Sunday, February 26, 2012

Bézier Curves - Programs for TI nSpire, HP 50g

Introduction

A short definition: a Bézier Curve is a set of parametric equations involving n points:

x(t)=Σ( nCr(n,k) * (1-t)^(n-k) * t^k * x_k) from k=0 to n

y(t)=Σ( nCr(n,k) * (1-t)^(n-k) * t^k * y_k) from k=0 to n

For 0 ≤ t ≤ 1

The curve fits points (x_0, y_0) (when t=0) and (x_n, y_n) (when t=1). The curve approximates the other points.

The degree of the polynomial is n-1.

Bézier curves are used heavily in computer graphics, animation, and font making.

Mike "Pomax" Kamermans provides an awesome primer on Bézier curves.


Béizer Curve Generator - TI nSpire CX
(I am sure this would work with the TI-89 too)

Define LibPub bezier(list)=
Func
© coordinates; Define x (or y)#(t)=bezier(...)
Local n,k
dim(list) - 1 → n
Return Σ( nCr(n,k) * (1-t)^(n-k) * t^k * list[k+1]) from k=0 to n
EndFunc


Save the file, the file name can only be one word. The file must belong to the MyLib folder under the My Documents folder. Please do not forget to refresh the libraries after saving. To refresh, press the doc button, select option 6.

One way to graph a Bézier Curve:

1. Go to, or create a graph screen, or in Scratchpad Graph screen
2. Set to Parametric Mode:

x#(t)=filename\bezier({x coordinates})

y#(t)=filename\bezier({y coordinates})

Set 0 ≤ t ≤ 1

Where # is 1 to 99 and filename is the file that contains the Bezier function.

Bézier Curve for the HP 50g (should work on the 48G and 49G families)

There are two programs in this section. Both are programmed using User RPL.

BEZIER: a curve generator
BEZGRPH: graphs a single Bézier Curve given a list of y coordinates and a list of corresponding x coordinates. BEZIER is required.

Bézier Curve Generator

Level 1: list of coordinates

Program Name: BEZIER
'L' STO
0 'F' STO
'T' PURGE
0 N FOR K
N K COMB
1 'T' - N K - ^ *
'T' K ^ *
L K 1 + GET *
'F' STO+
NEXT F SIMPLIFY FDISTRIB
{N L} PURGE >>


Graphing a Single Bézier Curve:

Level 2: list of y coordinates
Level 1: list of x coordinates

Program Name: BEZGRPH
BEZIER SWAP BEZIER
+ STEQ
PARAMETRIC
{T 0 1} INDEP
AUTO ERASE
DRAW LABEL DRAX PICTURE >>


Notes:
1. The program BEZIER is required.
2. Standard mode (STD) set is used to make labels less obtrusive
3. {T 0 1} INDEP sets T to be the independent variable with the range (0, 1)
Parametric Equations on the HP 50g: XY#(T)=X(T)+i*Y(T)

Example:
Draw a Bézier curve about the points (0,3), (1,2), (0,0), (-1,-1), and (4,-4)
List of y coordinates: {3, 2, 0, -1, -4}
List of x coordinates: {0, 1, 0, -1, 4}

Equations:
x(t) = 4t^4 + 8t^3 - 12t^2 + 4t
y(t) = -5t^4 + 8t^3 - 6t^2 - 4t + 3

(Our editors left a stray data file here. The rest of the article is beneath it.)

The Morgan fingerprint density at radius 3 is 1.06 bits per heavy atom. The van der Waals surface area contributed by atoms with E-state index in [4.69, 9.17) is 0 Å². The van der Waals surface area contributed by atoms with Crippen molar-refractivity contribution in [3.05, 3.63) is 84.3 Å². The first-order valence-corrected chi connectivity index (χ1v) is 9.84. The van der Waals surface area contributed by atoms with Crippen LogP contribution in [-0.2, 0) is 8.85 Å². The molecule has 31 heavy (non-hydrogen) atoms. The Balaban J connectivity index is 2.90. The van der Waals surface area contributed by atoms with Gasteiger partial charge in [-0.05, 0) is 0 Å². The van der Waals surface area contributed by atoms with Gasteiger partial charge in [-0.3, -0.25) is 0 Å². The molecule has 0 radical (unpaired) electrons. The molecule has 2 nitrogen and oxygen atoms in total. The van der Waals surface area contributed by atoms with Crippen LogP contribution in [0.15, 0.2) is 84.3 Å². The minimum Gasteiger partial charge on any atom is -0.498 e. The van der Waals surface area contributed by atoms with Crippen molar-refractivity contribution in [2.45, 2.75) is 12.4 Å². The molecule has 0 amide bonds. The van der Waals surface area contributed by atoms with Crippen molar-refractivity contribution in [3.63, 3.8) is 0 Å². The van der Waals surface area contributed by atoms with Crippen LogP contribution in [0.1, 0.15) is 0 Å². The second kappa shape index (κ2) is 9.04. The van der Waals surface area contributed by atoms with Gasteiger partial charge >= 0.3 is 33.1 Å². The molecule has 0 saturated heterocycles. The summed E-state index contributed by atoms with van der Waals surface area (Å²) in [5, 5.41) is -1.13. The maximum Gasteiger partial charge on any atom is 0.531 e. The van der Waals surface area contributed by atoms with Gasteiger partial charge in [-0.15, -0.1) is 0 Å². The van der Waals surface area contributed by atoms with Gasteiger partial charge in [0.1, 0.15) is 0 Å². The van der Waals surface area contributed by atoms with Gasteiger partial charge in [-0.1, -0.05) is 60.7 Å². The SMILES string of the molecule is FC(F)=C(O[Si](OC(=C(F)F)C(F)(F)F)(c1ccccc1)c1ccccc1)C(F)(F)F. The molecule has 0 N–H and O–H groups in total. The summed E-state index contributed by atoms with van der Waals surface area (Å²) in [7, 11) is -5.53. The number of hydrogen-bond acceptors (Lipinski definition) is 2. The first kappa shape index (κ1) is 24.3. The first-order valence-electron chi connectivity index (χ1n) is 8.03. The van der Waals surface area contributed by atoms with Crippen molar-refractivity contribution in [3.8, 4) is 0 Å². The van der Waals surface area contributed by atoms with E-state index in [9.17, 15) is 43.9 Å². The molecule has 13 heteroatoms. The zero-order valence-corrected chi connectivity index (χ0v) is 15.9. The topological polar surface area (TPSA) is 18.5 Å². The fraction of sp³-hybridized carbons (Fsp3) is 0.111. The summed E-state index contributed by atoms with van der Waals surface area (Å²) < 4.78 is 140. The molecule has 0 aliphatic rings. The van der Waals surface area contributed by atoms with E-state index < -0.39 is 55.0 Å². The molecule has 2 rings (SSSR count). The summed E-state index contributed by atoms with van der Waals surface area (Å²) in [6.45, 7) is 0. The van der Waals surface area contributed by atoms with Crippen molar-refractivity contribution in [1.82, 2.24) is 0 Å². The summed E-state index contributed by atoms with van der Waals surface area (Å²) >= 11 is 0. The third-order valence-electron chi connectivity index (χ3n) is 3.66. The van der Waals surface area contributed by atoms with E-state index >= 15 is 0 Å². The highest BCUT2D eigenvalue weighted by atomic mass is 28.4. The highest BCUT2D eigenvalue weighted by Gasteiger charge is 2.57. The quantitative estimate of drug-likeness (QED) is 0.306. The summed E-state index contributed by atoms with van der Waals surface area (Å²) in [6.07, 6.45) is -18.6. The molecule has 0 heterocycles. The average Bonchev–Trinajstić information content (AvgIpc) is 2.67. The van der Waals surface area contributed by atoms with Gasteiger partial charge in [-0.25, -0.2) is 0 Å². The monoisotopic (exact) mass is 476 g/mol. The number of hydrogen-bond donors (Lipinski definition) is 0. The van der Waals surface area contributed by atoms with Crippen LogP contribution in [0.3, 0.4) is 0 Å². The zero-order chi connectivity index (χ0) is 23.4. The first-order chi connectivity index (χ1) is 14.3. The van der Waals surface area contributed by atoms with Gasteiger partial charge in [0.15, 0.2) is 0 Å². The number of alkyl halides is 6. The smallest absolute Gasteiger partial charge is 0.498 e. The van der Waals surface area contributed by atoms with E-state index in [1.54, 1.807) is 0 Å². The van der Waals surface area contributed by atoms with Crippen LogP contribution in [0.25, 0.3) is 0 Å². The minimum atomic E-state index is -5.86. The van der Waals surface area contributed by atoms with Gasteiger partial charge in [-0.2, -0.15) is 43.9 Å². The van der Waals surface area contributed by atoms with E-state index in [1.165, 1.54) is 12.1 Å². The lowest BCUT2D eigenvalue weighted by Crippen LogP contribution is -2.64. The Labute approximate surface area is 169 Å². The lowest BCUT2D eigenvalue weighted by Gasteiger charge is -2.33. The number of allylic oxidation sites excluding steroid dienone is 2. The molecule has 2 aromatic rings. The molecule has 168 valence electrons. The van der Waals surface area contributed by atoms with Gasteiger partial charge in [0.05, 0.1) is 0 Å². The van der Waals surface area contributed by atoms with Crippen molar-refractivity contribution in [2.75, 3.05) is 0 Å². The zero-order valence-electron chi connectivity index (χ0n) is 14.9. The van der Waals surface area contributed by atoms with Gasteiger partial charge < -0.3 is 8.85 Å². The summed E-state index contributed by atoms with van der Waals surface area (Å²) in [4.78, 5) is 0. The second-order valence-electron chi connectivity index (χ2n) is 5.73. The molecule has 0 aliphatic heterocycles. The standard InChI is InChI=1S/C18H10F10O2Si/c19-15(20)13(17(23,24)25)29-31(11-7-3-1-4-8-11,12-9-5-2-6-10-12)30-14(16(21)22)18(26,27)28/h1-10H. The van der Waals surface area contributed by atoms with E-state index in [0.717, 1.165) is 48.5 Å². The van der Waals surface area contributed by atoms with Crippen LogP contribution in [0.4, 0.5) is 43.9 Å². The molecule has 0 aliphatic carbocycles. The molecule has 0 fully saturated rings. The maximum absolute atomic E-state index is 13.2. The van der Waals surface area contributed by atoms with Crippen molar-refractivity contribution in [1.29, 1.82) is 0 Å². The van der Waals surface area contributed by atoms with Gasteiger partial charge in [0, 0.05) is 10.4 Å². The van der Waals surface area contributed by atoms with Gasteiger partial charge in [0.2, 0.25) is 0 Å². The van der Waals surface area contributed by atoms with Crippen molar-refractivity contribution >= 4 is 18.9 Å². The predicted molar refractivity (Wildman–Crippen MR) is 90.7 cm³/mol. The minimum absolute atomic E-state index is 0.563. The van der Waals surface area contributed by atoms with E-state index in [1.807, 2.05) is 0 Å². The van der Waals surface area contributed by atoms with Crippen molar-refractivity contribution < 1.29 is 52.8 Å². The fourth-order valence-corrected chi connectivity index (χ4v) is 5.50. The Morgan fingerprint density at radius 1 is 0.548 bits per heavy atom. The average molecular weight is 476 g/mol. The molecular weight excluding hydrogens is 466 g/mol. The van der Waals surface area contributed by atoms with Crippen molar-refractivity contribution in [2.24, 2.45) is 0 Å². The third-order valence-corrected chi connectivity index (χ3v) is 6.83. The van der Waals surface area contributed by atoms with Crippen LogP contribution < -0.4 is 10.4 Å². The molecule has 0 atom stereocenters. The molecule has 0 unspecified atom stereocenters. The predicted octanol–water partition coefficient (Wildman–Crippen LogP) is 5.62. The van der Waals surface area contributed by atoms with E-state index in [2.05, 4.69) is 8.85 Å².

TI nSpire CAS CX:

HP 50g:

Hope you enjoyed this blog. Take care as always, Eddie





This tutorial is property of Edward Shore. © 2012

Wednesday, February 22, 2012

An Approach to Plotting Functions in the Complex Plane using Parametric Mode

Graphing functions on the complex plane is not easily handled on a graphing calculator. Few options exist: (1) build a program to build an x-list and a y-list and build a Scatterplot, and (2) use the parametric graphing mode using a numerous amount of paths.

All screen shots are taken with an iPad 2 and a TI nSpire CX CAS calculator.

The complex plane is shown below:

There are pros and cons to each method. The pro of method (1) is that you would get a complete picture of any desired mesh. However, you are also faced with high execution time, even on the best graphing calculators, a lot of RAM usage, and you can usually only use a small area to graph on: for example the interval [-2,2] with 25 point intervals.

Method (2) involves parametric graphing that splits the function into two parts: the real component x(t), and its imaginary component y(t). For any complex function f(z):

x(t) = real(f(z))
y(t) = imag(f(z))

You will either have to separate the real and imaginary components, or if you graphing calculator can handle complex operations, use the real and imag functions.

Caution: If you calcualtor can handle complex numbers, some may not have a built in routine for the trigonometric or advanced operations. This applies to the TI-84 family, and most (if not all) Casio graphing calculators. I list some advanced operations for convenience.

Source: HP-41C Math Pac, Hewlett Packard, 1980?


Let z = x + yi, r = abs(z), θ = arg(z) = angle(z), i = √ -1

ln z = ln r + θ i
a ^ z = e ^ (z ln a)
sin z = sin x cosh y + i cos x sinh y
cos z = cos x cosh y - i sin x sinh y
z ^ n = r ^ n * e ^ ( i n θ )
z ^ ( 1/n ) = r ^ ( 1/n ) * e ^ ( i ( θ / n + ( 2 π k ) / n ) ) , k = 0, 1,...,n - 1
e ^ z = e ^ x * cos y + i * e ^ x * sin y


There is one big obstacle with using the parametric mode. There is only one independent variable, t. So using a set of parametric equations describe only one path.